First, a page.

Skip to Main Content
U.S. Forest Service
Caring for the land and serving people

United States Department of Agriculture

Home > Search > Publication Information

  1. Share via EmailShare on FacebookShare on LinkedInShare on Twitter
    Dislike this pubLike this pub
    Author(s): R.A. Lautenschlager; J.D. Podgwaite; D.E. Watson
    Date: 1980
    Source: Entomophaga. 25: 261-267.
    Publication Series: Scientific Journal (JRNL)
    Station: Northern Research Station
    PDF: Download Publication  (438.08 KB)


    Three species of birds and 5 species of mammals were captured in the wild from 2 plots in which mortality from naturally occurring nucleopolyhedrosis virus (NPV) among gypsy moth, Lymantria dispar (L.), larvae was 15 % and 70 %. Bioassays of intestinal contents showed that blue jays, Cyanocitta cristata (L.), towhees, Pipilo erythrophthalmus (L.), white-footed mice, Peromyscus leucopus Rafinesque), redback voles, Clethrionomys gapperi (Vigers), raccoons, Procyon lotor (L.), and a chipmunk, Tamias striatus (L.), contained infectious NPV (polyhedra) in their alimentary tracts, whereas robins, Turdus migratorius (L.), and masked shrews, Sorex cinereus (Kerr), did not. Comparisons among mice and voles indicated that those collected from the plot in which the NPV mortality was greatest (70 %) contained the most virus. We concluded that birds and mammals can passively transport infectious gypsy moth NPV in the wild.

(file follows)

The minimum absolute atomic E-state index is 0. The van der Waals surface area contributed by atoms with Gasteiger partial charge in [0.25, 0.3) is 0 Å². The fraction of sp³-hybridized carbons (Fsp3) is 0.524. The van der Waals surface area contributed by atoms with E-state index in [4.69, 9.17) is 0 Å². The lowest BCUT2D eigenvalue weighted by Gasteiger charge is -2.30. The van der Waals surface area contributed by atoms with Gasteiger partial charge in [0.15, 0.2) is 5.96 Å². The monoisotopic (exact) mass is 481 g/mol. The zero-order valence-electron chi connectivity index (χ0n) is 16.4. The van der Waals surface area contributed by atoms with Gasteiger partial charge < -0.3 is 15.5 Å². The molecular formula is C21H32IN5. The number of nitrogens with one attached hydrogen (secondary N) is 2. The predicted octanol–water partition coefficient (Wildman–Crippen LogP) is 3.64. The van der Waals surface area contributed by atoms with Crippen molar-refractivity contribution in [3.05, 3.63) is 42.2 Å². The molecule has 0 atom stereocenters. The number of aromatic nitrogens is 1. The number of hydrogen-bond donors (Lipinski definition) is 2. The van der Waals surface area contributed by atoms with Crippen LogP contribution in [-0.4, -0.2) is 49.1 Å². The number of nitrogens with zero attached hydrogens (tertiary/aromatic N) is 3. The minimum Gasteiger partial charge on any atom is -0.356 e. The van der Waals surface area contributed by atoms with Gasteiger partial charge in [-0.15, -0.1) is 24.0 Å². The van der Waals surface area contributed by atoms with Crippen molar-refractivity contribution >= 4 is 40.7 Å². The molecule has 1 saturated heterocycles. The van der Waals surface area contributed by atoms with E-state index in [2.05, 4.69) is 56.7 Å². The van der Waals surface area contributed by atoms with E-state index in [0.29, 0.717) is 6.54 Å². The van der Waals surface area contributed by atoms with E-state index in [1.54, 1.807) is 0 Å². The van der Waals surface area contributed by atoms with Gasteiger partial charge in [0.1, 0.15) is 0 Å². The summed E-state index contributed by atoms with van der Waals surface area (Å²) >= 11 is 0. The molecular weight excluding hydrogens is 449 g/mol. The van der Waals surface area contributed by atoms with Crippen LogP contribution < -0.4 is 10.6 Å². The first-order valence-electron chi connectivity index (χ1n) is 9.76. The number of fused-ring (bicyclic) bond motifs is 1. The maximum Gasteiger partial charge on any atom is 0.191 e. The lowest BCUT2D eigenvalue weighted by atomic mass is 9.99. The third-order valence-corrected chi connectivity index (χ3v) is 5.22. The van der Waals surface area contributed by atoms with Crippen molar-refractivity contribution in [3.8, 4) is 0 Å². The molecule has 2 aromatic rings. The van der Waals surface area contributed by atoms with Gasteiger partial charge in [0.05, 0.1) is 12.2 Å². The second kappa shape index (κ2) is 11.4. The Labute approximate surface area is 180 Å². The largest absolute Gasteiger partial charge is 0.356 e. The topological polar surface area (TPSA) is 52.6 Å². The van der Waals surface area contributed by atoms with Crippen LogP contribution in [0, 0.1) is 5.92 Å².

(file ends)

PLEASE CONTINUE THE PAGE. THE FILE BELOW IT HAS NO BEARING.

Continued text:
Publication Notes

    • Check the Northern Research Station web site to request a printed copy of this publication.
    • Our on-line publications are scanned and captured using Adobe Acrobat.
    • During the capture process some typographical errors may occur.
    • Please contact Sharon Hobrla, if you notice any errors which make this publication unusable.
    • We recommend that you also print this page and attach it to the printout of the article, to retain the full citation information.
    • This article was written and prepared by U.S. Government employees on official time, and is therefore in the public domain.


    Lautenschlager, R.A.; Podgwaite, J.D.; Watson, D.E. 1980. Natural occurrence of the nucleopolyhedrosis virus of the gypsy moth, Lymantria dispar [Lep. : Lymantriidae] in wild birds and mammals. Entomophaga. 25: 261-267.

    Related Search

    XML: View XML
Show More
Show Fewer
Jump to Top of Page